Recent global burden of disease surveys have demonstrated that chronic musculoskeletal and joint conditions are leading causes of disability, particularly in Western societies1, 2. One of the main clusters of chronic musculoskeletal and joint disorders is arthritis, a broad term encompassing osteoarthritis (OA) and inflammatory arthritic conditions such as rheumatoid arthritis (RA). The hallmark features of arthritis in both OA and RA are pain and discomfort. Unsurprisingly, an increasing body of evidence has demonstrated that OA3 and RA4 are associated with high levels of disability and lower quality of life5.

Recently, there is increasing interest in the mental health burden of arthritis. Specifically, Matcham et al.6 in a meta-analysis of 72 studies established that 38% of people with RA met the criteria for depression according to the Patient Health Questionnaire7 whilst 16.8% had major depressive disorder, figures considerably higher than the general population. The presence of anxiety and depression in RA is important since it is known to predict treatment response in patients with RA8. Stubbs et al.9 recently conducted a meta-analysis and established that one fifth of people with OA had anxiety or depression. A recent longitudinal study in North America demonstrated that multisite OA is associated with an increased incidence of depression10. A number of single country studies have also demonstrated that RA11 and OA12 are associated with sleep disturbance. Sleep disturbance and perceived stress have also been demonstrated to be associated with worse outcomes in people with RA13. Thus, clearly, mental health symptoms are common and negatively impact the quality of life and treatment outcomes for people with arthritis.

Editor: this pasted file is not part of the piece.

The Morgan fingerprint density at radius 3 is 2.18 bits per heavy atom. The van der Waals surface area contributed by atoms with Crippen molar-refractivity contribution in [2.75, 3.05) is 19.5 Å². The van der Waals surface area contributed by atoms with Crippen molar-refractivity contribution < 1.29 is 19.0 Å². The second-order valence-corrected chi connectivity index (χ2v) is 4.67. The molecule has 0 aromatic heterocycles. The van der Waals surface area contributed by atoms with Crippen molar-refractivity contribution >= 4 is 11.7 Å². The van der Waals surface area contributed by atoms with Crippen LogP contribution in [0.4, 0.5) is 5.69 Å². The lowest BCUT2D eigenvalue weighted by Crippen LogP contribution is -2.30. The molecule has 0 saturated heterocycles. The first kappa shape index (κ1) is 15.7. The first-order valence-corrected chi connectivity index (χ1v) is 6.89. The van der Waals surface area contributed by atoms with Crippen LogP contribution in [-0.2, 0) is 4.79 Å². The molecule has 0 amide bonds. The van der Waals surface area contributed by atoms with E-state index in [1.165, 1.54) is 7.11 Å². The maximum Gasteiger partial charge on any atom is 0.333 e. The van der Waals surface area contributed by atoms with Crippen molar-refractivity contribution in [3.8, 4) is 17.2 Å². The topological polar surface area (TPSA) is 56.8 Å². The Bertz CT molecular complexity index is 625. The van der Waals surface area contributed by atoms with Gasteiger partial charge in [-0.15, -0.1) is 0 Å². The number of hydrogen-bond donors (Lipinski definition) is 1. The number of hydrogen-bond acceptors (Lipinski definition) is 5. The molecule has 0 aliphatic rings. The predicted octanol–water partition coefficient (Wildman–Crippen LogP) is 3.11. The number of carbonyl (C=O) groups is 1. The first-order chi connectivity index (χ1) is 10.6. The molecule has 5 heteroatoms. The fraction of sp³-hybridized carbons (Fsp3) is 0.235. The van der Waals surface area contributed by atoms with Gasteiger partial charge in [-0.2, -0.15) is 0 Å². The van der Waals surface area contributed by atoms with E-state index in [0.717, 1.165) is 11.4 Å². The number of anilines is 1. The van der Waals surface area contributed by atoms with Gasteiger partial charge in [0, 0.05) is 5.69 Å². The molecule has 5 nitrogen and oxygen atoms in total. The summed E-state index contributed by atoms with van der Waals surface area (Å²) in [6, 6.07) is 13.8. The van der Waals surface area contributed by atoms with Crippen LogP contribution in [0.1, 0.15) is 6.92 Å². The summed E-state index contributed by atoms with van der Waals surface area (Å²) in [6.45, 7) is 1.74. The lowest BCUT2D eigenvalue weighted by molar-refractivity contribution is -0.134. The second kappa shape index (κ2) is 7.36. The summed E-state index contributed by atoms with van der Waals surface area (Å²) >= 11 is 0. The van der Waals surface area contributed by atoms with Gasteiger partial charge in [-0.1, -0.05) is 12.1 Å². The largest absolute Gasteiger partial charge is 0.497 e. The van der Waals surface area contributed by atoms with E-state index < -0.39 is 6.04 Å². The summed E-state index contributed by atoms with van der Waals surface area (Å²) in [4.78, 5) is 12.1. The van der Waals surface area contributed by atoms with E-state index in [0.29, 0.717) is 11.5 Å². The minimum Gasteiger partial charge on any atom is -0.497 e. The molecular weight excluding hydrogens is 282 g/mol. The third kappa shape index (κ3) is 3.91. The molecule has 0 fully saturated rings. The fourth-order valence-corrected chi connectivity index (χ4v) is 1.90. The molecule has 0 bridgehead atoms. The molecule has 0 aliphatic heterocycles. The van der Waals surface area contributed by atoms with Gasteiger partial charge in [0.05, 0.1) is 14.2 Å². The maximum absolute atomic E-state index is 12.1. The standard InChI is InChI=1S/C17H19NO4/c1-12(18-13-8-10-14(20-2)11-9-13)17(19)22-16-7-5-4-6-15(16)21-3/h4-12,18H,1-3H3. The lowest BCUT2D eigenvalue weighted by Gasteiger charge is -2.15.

Whilst progress has been made in understanding the mental health burden associated with arthritis, some pertinent limitations and gaps within the literature exist. First, to date, most studies considering arthritis and mental health have been based on clinical samples, and there is a lack of community-based studies. Moreover, there is a paucity of large representative multinational studies, particularly among low- and middle-income countries (LMICs). The majority of the world’s population resides in LMICs. A recent meta-analysis demonstrated that 3.16 million males and 14.87 million females were affected by RA in 2010 in LMICs with a rapid increase expected14. Resources to deal with the physical aspect of arthritis or mental health generally are not well established nor a priority in LMICs. Therefore, this comorbidity may be particularly challenging in this setting, and understanding the mental health burden of arthritis is important for planning service development. Moreover, people in LMICs are more likely to undertake labor-demanding jobs in the informal sector with no job security or compensation for lost income. Therefore, maintaining good mental and physical health is crucial for their livelihoods and general welfare. Furthermore, it is possible, for example, that pain associated with arthritis could increase the mental health burden and stress in an environment where reliance on income from labor-demanding jobs is widespread. Therefore, there is a need to elucidate the potential mental health burden among people with arthritis in LMICs. Second, the majority of studies considering mental health comorbidity and arthritis have focused on common mental disorders such as depression or anxiety and very few studies have considered psychosis for instance. However, there is an intriguing negative relationship that has been reported between schizophrenia and RA in Western counties15 and a paucity of data is available on arthritis and people with psychotic symptoms who do not meet the criteria for a diagnosis. In addition, there is increasing recognition that depression sits on a continuum with various subtypes, yet there is a lack of studies considering the relationship between arthritis and the depression continuum. Clearly, understanding a wider range of mental health comorbidities (including depression subtypes, psychosis, sleep disturbance, anxiety, and perceived stress) in arthritis important.